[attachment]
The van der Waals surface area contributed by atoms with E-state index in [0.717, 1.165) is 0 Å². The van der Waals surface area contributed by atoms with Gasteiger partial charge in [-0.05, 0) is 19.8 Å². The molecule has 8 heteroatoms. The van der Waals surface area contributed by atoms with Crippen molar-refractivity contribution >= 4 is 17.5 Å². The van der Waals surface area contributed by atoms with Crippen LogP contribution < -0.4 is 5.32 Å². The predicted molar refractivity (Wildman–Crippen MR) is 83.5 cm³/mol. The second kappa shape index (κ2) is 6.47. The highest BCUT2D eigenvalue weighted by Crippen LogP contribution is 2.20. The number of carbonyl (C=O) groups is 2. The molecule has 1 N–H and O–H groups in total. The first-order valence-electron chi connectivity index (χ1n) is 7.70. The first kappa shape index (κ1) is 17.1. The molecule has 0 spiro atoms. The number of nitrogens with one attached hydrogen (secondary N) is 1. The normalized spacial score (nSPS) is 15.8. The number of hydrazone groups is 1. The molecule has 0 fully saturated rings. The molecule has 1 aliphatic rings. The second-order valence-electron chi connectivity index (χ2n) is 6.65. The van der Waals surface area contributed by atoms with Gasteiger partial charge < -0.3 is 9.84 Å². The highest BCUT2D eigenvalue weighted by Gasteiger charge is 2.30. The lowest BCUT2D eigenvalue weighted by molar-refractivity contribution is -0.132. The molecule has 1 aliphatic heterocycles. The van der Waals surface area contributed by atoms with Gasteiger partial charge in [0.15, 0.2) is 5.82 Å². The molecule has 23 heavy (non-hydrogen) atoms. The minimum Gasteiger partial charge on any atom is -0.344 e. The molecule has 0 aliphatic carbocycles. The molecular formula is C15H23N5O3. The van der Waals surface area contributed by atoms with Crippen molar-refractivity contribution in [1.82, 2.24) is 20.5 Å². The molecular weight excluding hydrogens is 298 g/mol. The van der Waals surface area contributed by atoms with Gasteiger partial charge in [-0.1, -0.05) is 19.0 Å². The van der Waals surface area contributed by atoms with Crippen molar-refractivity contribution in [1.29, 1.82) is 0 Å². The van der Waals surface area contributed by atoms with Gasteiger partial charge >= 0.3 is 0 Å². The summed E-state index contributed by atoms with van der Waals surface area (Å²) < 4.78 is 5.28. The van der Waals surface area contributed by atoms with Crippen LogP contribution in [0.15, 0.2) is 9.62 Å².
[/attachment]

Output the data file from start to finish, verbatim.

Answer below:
The van der Waals surface area contributed by atoms with E-state index in [0.717, 1.165) is 0 Å². The van der Waals surface area contributed by atoms with Gasteiger partial charge in [-0.05, 0) is 19.8 Å². The molecule has 8 heteroatoms. The van der Waals surface area contributed by atoms with Crippen molar-refractivity contribution >= 4 is 17.5 Å². The van der Waals surface area contributed by atoms with Crippen LogP contribution < -0.4 is 5.32 Å². The predicted molar refractivity (Wildman–Crippen MR) is 83.5 cm³/mol. The second kappa shape index (κ2) is 6.47. The highest BCUT2D eigenvalue weighted by Crippen LogP contribution is 2.20. The number of carbonyl (C=O) groups is 2. The molecule has 1 N–H and O–H groups in total. The first-order valence-electron chi connectivity index (χ1n) is 7.70. The first kappa shape index (κ1) is 17.1. The molecule has 0 spiro atoms. The number of nitrogens with one attached hydrogen (secondary N) is 1. The normalized spacial score (nSPS) is 15.8. The number of hydrazone groups is 1. The molecule has 0 fully saturated rings. The molecule has 1 aliphatic rings. The second-order valence-electron chi connectivity index (χ2n) is 6.65. The van der Waals surface area contributed by atoms with Gasteiger partial charge < -0.3 is 9.84 Å². The highest BCUT2D eigenvalue weighted by Gasteiger charge is 2.30. The lowest BCUT2D eigenvalue weighted by molar-refractivity contribution is -0.132. The molecule has 1 aliphatic heterocycles. The van der Waals surface area contributed by atoms with Gasteiger partial charge in [0.15, 0.2) is 5.82 Å². The molecule has 23 heavy (non-hydrogen) atoms. The minimum Gasteiger partial charge on any atom is -0.344 e. The molecule has 0 aliphatic carbocycles. The molecular formula is C15H23N5O3. The van der Waals surface area contributed by atoms with Crippen molar-refractivity contribution in [1.82, 2.24) is 20.5 Å². The molecular weight excluding hydrogens is 298 g/mol. The van der Waals surface area contributed by atoms with Gasteiger partial charge in [-0.1, -0.05) is 19.0 Å². The van der Waals surface area contributed by atoms with Crippen molar-refractivity contribution in [1.29, 1.82) is 0 Å². The van der Waals surface area contributed by atoms with Gasteiger partial charge >= 0.3 is 0 Å². The summed E-state index contributed by atoms with van der Waals surface area (Å²) < 4.78 is 5.28. The van der Waals surface area contributed by atoms with Crippen LogP contribution in [0.15, 0.2) is 9.62 Å².